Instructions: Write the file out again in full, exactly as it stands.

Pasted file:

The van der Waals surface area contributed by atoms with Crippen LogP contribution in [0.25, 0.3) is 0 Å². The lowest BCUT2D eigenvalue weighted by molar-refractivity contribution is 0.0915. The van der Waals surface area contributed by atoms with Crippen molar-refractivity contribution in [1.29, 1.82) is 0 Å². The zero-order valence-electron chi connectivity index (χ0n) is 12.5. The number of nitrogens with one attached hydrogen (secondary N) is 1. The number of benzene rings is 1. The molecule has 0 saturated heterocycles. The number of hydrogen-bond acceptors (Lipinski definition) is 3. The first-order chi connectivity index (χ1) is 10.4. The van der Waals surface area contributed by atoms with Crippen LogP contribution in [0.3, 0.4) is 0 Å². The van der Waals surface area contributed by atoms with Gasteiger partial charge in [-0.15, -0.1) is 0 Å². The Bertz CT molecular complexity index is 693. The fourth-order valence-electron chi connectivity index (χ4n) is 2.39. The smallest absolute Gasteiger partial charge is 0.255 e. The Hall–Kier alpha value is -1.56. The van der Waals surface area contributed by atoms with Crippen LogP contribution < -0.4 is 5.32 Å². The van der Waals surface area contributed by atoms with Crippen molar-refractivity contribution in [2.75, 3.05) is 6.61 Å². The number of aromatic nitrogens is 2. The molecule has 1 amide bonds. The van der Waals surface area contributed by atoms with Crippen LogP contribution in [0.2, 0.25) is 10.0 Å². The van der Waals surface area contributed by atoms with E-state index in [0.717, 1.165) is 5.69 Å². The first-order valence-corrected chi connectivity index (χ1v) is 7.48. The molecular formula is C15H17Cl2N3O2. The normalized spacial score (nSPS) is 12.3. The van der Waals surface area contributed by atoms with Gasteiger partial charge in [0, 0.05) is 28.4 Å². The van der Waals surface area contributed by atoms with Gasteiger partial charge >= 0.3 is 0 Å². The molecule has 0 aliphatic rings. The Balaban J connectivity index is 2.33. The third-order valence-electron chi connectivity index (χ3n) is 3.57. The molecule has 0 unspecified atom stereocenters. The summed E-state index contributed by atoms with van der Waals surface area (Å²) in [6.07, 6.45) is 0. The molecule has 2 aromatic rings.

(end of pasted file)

The van der Waals surface area contributed by atoms with Crippen LogP contribution in [0.25, 0.3) is 0 Å². The lowest BCUT2D eigenvalue weighted by molar-refractivity contribution is 0.0915. The van der Waals surface area contributed by atoms with Crippen molar-refractivity contribution in [1.29, 1.82) is 0 Å². The zero-order valence-electron chi connectivity index (χ0n) is 12.5. The number of nitrogens with one attached hydrogen (secondary N) is 1. The number of benzene rings is 1. The molecule has 0 saturated heterocycles. The number of hydrogen-bond acceptors (Lipinski definition) is 3. The first-order chi connectivity index (χ1) is 10.4. The van der Waals surface area contributed by atoms with Crippen LogP contribution in [0.3, 0.4) is 0 Å². The van der Waals surface area contributed by atoms with Gasteiger partial charge in [-0.15, -0.1) is 0 Å². The Bertz CT molecular complexity index is 693. The fourth-order valence-electron chi connectivity index (χ4n) is 2.39. The smallest absolute Gasteiger partial charge is 0.255 e. The Hall–Kier alpha value is -1.56. The van der Waals surface area contributed by atoms with Crippen LogP contribution < -0.4 is 5.32 Å². The van der Waals surface area contributed by atoms with Crippen molar-refractivity contribution in [2.75, 3.05) is 6.61 Å². The number of aromatic nitrogens is 2. The molecule has 1 amide bonds. The van der Waals surface area contributed by atoms with Crippen LogP contribution in [0.2, 0.25) is 10.0 Å². The van der Waals surface area contributed by atoms with E-state index in [0.717, 1.165) is 5.69 Å². The first-order valence-corrected chi connectivity index (χ1v) is 7.48. The molecular formula is C15H17Cl2N3O2. The normalized spacial score (nSPS) is 12.3. The van der Waals surface area contributed by atoms with Gasteiger partial charge in [0, 0.05) is 28.4 Å². The van der Waals surface area contributed by atoms with Gasteiger partial charge >= 0.3 is 0 Å². The molecule has 0 aliphatic rings. The Balaban J connectivity index is 2.33. The third-order valence-electron chi connectivity index (χ3n) is 3.57. The molecule has 0 unspecified atom stereocenters. The summed E-state index contributed by atoms with van der Waals surface area (Å²) in [6.07, 6.45) is 0. The molecule has 2 aromatic rings.